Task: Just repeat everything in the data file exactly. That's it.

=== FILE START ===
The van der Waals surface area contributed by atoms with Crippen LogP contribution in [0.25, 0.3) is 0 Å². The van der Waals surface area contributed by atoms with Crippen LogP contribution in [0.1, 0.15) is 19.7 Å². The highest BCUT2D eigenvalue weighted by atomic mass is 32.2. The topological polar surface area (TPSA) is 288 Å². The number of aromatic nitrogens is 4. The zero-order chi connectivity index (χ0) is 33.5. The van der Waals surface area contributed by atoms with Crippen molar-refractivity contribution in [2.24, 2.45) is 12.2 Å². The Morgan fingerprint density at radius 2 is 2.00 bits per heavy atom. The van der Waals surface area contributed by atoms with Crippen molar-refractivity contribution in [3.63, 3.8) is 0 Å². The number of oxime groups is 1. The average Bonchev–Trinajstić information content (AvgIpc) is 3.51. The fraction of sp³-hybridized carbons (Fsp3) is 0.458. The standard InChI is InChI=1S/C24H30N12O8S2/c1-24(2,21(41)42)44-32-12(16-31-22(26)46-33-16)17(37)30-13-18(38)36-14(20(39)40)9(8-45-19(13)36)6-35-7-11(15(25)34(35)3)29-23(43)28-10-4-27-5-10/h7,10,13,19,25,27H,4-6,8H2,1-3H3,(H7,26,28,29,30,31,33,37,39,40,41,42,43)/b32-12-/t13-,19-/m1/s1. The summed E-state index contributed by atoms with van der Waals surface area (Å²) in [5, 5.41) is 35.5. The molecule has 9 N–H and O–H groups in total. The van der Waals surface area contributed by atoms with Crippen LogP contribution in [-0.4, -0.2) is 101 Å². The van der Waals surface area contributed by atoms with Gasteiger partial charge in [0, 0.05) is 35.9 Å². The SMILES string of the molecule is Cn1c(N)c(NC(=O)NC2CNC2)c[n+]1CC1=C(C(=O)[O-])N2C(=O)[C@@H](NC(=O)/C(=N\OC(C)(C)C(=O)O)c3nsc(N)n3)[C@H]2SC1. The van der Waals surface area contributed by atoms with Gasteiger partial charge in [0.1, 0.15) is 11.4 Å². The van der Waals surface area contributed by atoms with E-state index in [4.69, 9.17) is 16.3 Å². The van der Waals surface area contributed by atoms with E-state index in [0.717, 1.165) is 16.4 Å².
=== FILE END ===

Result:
The van der Waals surface area contributed by atoms with Crippen LogP contribution in [0.25, 0.3) is 0 Å². The van der Waals surface area contributed by atoms with Crippen LogP contribution in [0.1, 0.15) is 19.7 Å². The highest BCUT2D eigenvalue weighted by atomic mass is 32.2. The topological polar surface area (TPSA) is 288 Å². The number of aromatic nitrogens is 4. The zero-order chi connectivity index (χ0) is 33.5. The van der Waals surface area contributed by atoms with Crippen molar-refractivity contribution in [2.24, 2.45) is 12.2 Å². The Morgan fingerprint density at radius 2 is 2.00 bits per heavy atom. The van der Waals surface area contributed by atoms with Crippen molar-refractivity contribution in [3.63, 3.8) is 0 Å². The number of oxime groups is 1. The average Bonchev–Trinajstić information content (AvgIpc) is 3.51. The fraction of sp³-hybridized carbons (Fsp3) is 0.458. The standard InChI is InChI=1S/C24H30N12O8S2/c1-24(2,21(41)42)44-32-12(16-31-22(26)46-33-16)17(37)30-13-18(38)36-14(20(39)40)9(8-45-19(13)36)6-35-7-11(15(25)34(35)3)29-23(43)28-10-4-27-5-10/h7,10,13,19,25,27H,4-6,8H2,1-3H3,(H7,26,28,29,30,31,33,37,39,40,41,42,43)/b32-12-/t13-,19-/m1/s1. The summed E-state index contributed by atoms with van der Waals surface area (Å²) in [5, 5.41) is 35.5. The molecule has 9 N–H and O–H groups in total. The van der Waals surface area contributed by atoms with Crippen LogP contribution in [-0.4, -0.2) is 101 Å². The van der Waals surface area contributed by atoms with Gasteiger partial charge in [0, 0.05) is 35.9 Å². The SMILES string of the molecule is Cn1c(N)c(NC(=O)NC2CNC2)c[n+]1CC1=C(C(=O)[O-])N2C(=O)[C@@H](NC(=O)/C(=N\OC(C)(C)C(=O)O)c3nsc(N)n3)[C@H]2SC1. The van der Waals surface area contributed by atoms with Gasteiger partial charge in [0.1, 0.15) is 11.4 Å². The van der Waals surface area contributed by atoms with E-state index in [4.69, 9.17) is 16.3 Å². The van der Waals surface area contributed by atoms with E-state index in [0.717, 1.165) is 16.4 Å².